Fallout, the guide for those who have never played video games


From Brahmins to Nuka Cola via Vault Boy, the keywords of the fascinating and complex post-apocalyptic world in which the TV series coming out on Prime Video is set

Image Credit: Prime Video

The TV series dedicated to Fallout has finally arrived on Amazon Prime Video, with the first season consisting of eight episodes. Many viewers will certainly know the video game origins of the show, taken from a famous title published by Bethesda - the same as the recent space epic Starfield - but if you haven't had the opportunity to play the video games of this long-lived saga, then it will be possible to miss some references, also important, in the great post-apocalyptic world that is the theater of the new TV series.

One of the showrunners of Fallout, Jonathan Nolan, is a passionate player of the series and his love for the video game saga convinced Todd Howard, one of the central figures of Bethesda, to start this show, when many before him had failed, because their vision was too different from that of the original video games.

The world of Fallout carries with it 27 years of stories, the first game in fact came out in 1997, followed by the second chapter the following year, when the saga still belonged to Interplay and Black Isle and was a strategic turn-based RPG. In 2008, Fallout 3 was released, the first made by Bethesda, which introduced a system halfway between a first-person shooter and a role-playing game, thus revolutionizing the series. This style also returns in the fourth chapter of 2015. There are also many spin-offs, the most famous of which are Fallout: New Vegas and the online multiplayer Fallout 76, but all the chapters, although with different settings, eras, and protagonists, share various elements of the narrative background that have now become iconic in the gaming world, such as, for example, the Vault Boy, the mascot of the saga.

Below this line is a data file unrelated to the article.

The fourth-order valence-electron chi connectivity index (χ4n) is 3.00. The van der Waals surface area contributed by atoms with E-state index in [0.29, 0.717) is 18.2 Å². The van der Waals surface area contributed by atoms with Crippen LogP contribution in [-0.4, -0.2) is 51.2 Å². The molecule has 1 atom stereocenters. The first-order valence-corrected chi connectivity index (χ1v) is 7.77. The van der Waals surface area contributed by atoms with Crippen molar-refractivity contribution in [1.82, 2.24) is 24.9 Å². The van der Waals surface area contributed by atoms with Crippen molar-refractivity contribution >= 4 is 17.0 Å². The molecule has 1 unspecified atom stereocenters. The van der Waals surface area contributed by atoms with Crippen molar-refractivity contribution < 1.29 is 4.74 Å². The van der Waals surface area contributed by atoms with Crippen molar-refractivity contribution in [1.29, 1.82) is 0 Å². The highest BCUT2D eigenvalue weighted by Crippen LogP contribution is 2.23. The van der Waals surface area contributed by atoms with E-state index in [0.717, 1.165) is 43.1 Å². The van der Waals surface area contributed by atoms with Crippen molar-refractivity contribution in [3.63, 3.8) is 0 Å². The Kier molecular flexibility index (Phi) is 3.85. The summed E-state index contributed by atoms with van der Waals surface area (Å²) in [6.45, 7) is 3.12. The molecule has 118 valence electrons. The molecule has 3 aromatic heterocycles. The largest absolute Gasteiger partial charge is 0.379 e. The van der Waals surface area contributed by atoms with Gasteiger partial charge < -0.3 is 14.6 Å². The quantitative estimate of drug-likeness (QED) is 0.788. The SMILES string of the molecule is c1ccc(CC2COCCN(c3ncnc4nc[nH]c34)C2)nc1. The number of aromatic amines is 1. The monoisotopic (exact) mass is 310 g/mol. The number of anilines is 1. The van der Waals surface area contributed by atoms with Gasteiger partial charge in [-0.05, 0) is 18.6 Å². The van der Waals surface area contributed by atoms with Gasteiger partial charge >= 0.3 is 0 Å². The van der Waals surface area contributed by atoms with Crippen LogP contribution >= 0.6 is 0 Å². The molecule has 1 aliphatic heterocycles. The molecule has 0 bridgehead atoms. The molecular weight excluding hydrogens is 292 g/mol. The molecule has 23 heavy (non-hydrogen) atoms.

If you are intrigued by the television series dedicated to Fallout but have never played one of the video games in the series, then here are some of the most important features and terms of the saga, so as not to be disorientated by the fascinating and complex post-apocalyptic world of the show.

Image Credit: Prime Video

Nuclear war

The entire history of the Fallout franchise begins from this catastrophic event, which occurred in 2077: a nuclear war between the United States of America and China destroyed much of the world. Beyond these imagined future events, the story of Fallout also paints a different scenario of the past: after the Second World War, America remained in a sort of perpetual 1950s aesthetic, which also accompanied the technological evolution of the country. We mainly talk about America because all the games are set in this part of the world and we don't have very clear information on the conditions facing the rest of the globe.

Despite the events that have shaken the world, Fallout never takes itself too seriously in its tone. In fact, video games are full of absurd moments based on dark humor, which often focuses heavily on an irreverent criticism of American society, an aspect that we hope to also see in the new TV series.

The Vaults